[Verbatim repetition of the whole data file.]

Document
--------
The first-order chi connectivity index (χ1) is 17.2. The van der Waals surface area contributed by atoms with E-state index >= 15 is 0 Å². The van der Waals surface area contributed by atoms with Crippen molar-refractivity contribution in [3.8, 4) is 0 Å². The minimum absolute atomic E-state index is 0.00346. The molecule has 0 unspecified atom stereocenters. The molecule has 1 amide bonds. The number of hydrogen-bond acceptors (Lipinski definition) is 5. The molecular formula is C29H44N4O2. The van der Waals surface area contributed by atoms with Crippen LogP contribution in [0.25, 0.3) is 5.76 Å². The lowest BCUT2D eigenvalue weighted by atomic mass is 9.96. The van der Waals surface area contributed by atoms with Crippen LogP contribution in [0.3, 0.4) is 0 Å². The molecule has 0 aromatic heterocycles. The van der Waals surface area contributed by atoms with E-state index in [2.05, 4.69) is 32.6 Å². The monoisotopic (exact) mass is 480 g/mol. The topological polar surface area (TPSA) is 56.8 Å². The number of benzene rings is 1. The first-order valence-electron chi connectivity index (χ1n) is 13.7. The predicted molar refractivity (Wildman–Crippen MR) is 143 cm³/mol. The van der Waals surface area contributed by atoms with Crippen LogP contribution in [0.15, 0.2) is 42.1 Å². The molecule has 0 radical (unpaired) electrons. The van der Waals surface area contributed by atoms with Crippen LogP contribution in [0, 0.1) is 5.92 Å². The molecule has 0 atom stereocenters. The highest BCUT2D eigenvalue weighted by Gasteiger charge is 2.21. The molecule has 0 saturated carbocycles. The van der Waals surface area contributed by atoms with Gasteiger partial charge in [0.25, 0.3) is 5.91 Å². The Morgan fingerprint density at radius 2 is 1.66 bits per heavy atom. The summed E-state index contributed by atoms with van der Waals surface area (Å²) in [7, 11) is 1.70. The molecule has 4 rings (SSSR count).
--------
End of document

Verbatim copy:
The first-order chi connectivity index (χ1) is 17.2. The van der Waals surface area contributed by atoms with E-state index >= 15 is 0 Å². The van der Waals surface area contributed by atoms with Crippen molar-refractivity contribution in [3.8, 4) is 0 Å². The minimum absolute atomic E-state index is 0.00346. The molecule has 0 unspecified atom stereocenters. The molecule has 1 amide bonds. The number of hydrogen-bond acceptors (Lipinski definition) is 5. The molecular formula is C29H44N4O2. The van der Waals surface area contributed by atoms with Crippen LogP contribution in [0.25, 0.3) is 5.76 Å². The lowest BCUT2D eigenvalue weighted by atomic mass is 9.96. The van der Waals surface area contributed by atoms with Crippen LogP contribution in [0.3, 0.4) is 0 Å². The molecule has 0 aromatic heterocycles. The van der Waals surface area contributed by atoms with E-state index in [2.05, 4.69) is 32.6 Å². The monoisotopic (exact) mass is 480 g/mol. The topological polar surface area (TPSA) is 56.8 Å². The number of benzene rings is 1. The first-order valence-electron chi connectivity index (χ1n) is 13.7. The predicted molar refractivity (Wildman–Crippen MR) is 143 cm³/mol. The van der Waals surface area contributed by atoms with Crippen LogP contribution in [0.15, 0.2) is 42.1 Å². The molecule has 0 radical (unpaired) electrons. The van der Waals surface area contributed by atoms with Crippen LogP contribution in [0, 0.1) is 5.92 Å². The molecule has 0 atom stereocenters. The highest BCUT2D eigenvalue weighted by Gasteiger charge is 2.21. The molecule has 0 saturated carbocycles. The van der Waals surface area contributed by atoms with Gasteiger partial charge in [0.25, 0.3) is 5.91 Å². The Morgan fingerprint density at radius 2 is 1.66 bits per heavy atom. The summed E-state index contributed by atoms with van der Waals surface area (Å²) in [7, 11) is 1.70. The molecule has 4 rings (SSSR count).